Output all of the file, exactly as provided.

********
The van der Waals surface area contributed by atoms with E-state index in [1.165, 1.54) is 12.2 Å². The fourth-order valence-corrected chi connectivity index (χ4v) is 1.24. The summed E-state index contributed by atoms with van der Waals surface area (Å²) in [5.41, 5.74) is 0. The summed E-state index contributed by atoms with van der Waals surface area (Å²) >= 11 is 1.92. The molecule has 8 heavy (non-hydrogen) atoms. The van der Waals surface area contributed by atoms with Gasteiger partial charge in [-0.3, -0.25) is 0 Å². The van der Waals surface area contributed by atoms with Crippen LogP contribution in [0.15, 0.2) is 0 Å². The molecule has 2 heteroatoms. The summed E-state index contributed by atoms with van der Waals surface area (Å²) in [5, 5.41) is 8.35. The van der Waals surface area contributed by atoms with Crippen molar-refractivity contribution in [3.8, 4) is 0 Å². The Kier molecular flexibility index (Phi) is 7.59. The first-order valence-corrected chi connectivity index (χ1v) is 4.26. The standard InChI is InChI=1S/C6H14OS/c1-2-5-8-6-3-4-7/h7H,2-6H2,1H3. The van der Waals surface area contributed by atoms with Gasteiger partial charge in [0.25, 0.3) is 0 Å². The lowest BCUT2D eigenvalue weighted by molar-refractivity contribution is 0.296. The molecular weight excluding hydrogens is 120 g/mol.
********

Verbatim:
The van der Waals surface area contributed by atoms with E-state index in [1.165, 1.54) is 12.2 Å². The fourth-order valence-corrected chi connectivity index (χ4v) is 1.24. The summed E-state index contributed by atoms with van der Waals surface area (Å²) in [5.41, 5.74) is 0. The summed E-state index contributed by atoms with van der Waals surface area (Å²) >= 11 is 1.92. The molecule has 8 heavy (non-hydrogen) atoms. The van der Waals surface area contributed by atoms with Gasteiger partial charge in [-0.3, -0.25) is 0 Å². The van der Waals surface area contributed by atoms with Crippen LogP contribution in [0.15, 0.2) is 0 Å². The molecule has 2 heteroatoms. The summed E-state index contributed by atoms with van der Waals surface area (Å²) in [5, 5.41) is 8.35. The van der Waals surface area contributed by atoms with Crippen molar-refractivity contribution in [3.8, 4) is 0 Å². The Kier molecular flexibility index (Phi) is 7.59. The first-order valence-corrected chi connectivity index (χ1v) is 4.26. The standard InChI is InChI=1S/C6H14OS/c1-2-5-8-6-3-4-7/h7H,2-6H2,1H3. The van der Waals surface area contributed by atoms with Gasteiger partial charge in [0.25, 0.3) is 0 Å². The lowest BCUT2D eigenvalue weighted by molar-refractivity contribution is 0.296. The molecular weight excluding hydrogens is 120 g/mol.